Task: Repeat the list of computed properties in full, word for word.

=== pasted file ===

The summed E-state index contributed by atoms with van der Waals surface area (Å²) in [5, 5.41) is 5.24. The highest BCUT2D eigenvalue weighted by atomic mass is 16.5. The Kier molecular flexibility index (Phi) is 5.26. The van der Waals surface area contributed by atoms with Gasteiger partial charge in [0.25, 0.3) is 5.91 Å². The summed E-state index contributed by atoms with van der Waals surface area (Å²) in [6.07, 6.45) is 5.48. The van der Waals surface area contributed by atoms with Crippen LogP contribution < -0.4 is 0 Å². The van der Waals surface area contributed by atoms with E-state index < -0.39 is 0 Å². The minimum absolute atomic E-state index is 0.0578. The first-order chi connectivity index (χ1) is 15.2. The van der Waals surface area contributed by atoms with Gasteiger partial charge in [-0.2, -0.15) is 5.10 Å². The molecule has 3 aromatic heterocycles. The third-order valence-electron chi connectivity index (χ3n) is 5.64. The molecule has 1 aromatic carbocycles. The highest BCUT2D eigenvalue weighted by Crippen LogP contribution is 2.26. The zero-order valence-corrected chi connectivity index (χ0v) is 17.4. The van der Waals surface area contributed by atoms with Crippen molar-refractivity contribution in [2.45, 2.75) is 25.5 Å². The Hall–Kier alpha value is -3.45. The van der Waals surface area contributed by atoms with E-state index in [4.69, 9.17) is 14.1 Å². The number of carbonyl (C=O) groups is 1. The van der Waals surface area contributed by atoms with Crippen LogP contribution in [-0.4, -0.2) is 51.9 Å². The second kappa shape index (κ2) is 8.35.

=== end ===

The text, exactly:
The summed E-state index contributed by atoms with van der Waals surface area (Å²) in [5, 5.41) is 5.24. The highest BCUT2D eigenvalue weighted by atomic mass is 16.5. The Kier molecular flexibility index (Phi) is 5.26. The van der Waals surface area contributed by atoms with Gasteiger partial charge in [0.25, 0.3) is 5.91 Å². The summed E-state index contributed by atoms with van der Waals surface area (Å²) in [6.07, 6.45) is 5.48. The van der Waals surface area contributed by atoms with Crippen LogP contribution < -0.4 is 0 Å². The van der Waals surface area contributed by atoms with E-state index < -0.39 is 0 Å². The minimum absolute atomic E-state index is 0.0578. The first-order chi connectivity index (χ1) is 15.2. The van der Waals surface area contributed by atoms with Gasteiger partial charge in [-0.2, -0.15) is 5.10 Å². The molecule has 3 aromatic heterocycles. The third-order valence-electron chi connectivity index (χ3n) is 5.64. The molecule has 1 aromatic carbocycles. The highest BCUT2D eigenvalue weighted by Crippen LogP contribution is 2.26. The zero-order valence-corrected chi connectivity index (χ0v) is 17.4. The van der Waals surface area contributed by atoms with Crippen molar-refractivity contribution in [2.45, 2.75) is 25.5 Å². The Hall–Kier alpha value is -3.45. The van der Waals surface area contributed by atoms with E-state index in [4.69, 9.17) is 14.1 Å². The number of carbonyl (C=O) groups is 1. The van der Waals surface area contributed by atoms with Crippen LogP contribution in [-0.4, -0.2) is 51.9 Å². The second kappa shape index (κ2) is 8.35.